Nov 1, 2012 10:00am PDT
from california, former undersecretary of state for arms control and international security, and david winston, republican strategist. welcome, david and ellen, it seems from all accounts, that it's very, very unlikely that the house is going to change hands, the senate is still in play. but there are a lot of interesting races out there. david, first of all, right now mitt romney around virginia with george alan at his side, a close race with tim kaine, two former governors running against each other and george alan running for his former senate seat. we're hearing it is tim kaine marginally ahead but close to 50/50 race. >> this is a close race. this fizz republicans are going to pick up majority one of the key states where the opportunity lies having said that, when you've soon a lot of the survey, surveys seem to have it even or slight edge to governor kaine. one of the problems that we're all trying to work through here is, so what is this electorate going to look like? in virginia an interesting mix of different types of voters and in terms of independents, african-americans that
Nov 4, 2012 12:00pm PST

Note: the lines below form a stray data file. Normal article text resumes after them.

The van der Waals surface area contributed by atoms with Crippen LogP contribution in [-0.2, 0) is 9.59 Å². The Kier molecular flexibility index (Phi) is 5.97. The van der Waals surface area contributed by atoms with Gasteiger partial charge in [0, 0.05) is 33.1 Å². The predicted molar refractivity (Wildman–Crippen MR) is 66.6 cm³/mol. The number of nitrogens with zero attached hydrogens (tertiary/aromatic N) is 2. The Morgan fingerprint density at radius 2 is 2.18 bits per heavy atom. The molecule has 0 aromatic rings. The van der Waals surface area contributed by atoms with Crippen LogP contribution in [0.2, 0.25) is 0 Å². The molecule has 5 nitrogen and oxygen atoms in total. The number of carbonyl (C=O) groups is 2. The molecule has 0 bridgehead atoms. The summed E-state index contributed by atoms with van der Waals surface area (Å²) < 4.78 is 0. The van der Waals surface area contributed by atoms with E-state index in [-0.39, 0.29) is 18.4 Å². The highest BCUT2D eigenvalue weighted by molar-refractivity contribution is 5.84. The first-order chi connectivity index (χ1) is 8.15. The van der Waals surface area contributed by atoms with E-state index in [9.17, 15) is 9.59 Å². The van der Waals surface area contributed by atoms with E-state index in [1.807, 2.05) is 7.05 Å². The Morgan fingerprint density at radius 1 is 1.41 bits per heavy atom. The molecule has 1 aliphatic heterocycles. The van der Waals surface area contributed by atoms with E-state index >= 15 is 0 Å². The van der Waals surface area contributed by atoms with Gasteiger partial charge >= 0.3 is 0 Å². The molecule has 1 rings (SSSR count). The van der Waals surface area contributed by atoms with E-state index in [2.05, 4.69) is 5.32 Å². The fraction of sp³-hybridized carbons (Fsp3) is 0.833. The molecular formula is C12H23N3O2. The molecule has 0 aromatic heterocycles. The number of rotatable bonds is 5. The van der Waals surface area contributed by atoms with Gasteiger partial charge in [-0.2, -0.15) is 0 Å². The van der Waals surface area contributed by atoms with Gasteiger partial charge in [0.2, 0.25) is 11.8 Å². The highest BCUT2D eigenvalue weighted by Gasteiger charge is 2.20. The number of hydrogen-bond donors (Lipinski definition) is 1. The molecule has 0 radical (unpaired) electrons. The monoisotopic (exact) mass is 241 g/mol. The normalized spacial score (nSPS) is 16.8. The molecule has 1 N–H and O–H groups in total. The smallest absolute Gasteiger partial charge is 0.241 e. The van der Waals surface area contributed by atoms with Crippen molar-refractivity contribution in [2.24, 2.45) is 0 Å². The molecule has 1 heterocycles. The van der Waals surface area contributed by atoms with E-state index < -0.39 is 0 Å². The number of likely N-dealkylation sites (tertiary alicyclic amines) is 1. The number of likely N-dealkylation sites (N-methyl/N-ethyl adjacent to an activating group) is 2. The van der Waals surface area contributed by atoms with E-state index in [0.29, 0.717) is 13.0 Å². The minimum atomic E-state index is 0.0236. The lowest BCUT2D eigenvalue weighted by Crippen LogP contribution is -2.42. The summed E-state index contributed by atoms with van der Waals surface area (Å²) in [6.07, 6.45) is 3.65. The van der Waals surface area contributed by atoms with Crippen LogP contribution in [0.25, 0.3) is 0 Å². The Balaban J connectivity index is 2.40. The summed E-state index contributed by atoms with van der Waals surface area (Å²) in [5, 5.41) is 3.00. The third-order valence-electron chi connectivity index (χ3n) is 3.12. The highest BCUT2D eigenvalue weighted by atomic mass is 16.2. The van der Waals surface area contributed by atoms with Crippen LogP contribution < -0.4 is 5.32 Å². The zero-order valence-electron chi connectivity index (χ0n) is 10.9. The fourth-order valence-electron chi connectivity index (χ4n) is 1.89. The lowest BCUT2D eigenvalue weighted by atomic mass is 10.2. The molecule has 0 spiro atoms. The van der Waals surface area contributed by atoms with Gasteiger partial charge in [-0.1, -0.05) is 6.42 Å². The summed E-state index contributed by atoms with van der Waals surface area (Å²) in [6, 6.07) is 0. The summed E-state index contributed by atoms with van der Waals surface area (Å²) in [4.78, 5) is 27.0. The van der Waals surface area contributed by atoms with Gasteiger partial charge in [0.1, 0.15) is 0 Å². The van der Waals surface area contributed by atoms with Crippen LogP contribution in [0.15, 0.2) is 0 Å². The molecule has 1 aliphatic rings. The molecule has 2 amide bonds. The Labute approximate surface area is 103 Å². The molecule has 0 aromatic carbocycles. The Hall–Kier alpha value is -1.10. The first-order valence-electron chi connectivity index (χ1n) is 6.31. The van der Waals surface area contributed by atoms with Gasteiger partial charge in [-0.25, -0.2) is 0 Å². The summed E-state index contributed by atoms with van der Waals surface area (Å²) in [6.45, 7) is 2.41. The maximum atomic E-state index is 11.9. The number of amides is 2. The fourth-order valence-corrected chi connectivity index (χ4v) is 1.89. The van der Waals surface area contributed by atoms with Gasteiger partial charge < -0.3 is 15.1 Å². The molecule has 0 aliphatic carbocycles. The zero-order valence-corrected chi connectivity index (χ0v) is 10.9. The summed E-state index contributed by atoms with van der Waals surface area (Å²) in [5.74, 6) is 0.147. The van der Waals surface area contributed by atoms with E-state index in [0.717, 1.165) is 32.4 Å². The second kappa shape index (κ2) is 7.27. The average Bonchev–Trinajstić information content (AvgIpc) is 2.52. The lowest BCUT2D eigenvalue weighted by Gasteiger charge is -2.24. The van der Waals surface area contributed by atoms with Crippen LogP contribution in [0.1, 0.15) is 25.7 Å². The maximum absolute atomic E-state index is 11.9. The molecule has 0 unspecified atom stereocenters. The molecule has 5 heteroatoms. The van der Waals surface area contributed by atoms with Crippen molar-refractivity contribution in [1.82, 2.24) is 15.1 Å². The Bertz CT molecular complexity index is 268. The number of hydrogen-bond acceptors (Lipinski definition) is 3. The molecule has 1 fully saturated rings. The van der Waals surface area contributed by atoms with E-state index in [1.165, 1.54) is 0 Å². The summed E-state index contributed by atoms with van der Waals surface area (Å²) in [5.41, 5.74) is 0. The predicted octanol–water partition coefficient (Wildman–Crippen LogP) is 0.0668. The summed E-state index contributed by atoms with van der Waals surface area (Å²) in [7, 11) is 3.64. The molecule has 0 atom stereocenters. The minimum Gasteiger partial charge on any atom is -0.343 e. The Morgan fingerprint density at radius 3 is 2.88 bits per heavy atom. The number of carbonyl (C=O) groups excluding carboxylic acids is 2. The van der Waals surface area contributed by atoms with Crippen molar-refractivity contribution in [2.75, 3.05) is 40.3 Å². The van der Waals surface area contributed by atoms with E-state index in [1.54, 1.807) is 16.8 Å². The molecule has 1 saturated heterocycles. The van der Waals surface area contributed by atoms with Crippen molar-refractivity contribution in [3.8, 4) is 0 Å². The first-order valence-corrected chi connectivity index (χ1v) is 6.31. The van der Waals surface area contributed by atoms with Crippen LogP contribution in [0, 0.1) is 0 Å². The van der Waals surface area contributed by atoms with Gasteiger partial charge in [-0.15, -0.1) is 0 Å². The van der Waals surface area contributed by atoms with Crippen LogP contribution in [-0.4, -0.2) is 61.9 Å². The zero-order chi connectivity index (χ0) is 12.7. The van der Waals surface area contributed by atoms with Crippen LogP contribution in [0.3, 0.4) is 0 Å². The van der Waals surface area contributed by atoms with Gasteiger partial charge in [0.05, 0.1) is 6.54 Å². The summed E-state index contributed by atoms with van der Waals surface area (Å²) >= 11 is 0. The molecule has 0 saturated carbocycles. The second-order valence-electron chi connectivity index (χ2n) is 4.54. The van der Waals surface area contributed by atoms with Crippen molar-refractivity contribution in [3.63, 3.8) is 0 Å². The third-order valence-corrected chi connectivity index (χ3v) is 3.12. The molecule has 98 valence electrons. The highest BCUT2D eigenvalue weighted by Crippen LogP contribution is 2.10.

among men. joining me now for a look at the final stretch of this close race, california senator barbara boxer. senator, thanks so much for joining us. the gender gap has been a big issue, the women's vote has been a big issue among voters throughout this campaign. let's talk about the gender gap. the president has sort of narrow lead among women. it's no longer the double-digit lead that he had. but is this enough for him to carry him, despite the disadvantage that he has with male, men voters, especially white men? >> first of all there are more women voters than men voters. so when he's leading women by eight and romney is leading men by seven, i think the math works in our favor. but here's the other interesting statistic -- among the undecides, the few that are left, most of them are women. and i think as women look at this, whether they're number one issue is jobs, and they look at the latest jobs reports, do you know that you probably do, that barack obama, under his leadership, we've created more private-sector jobs in the last couple of months than george w. bush in eight years?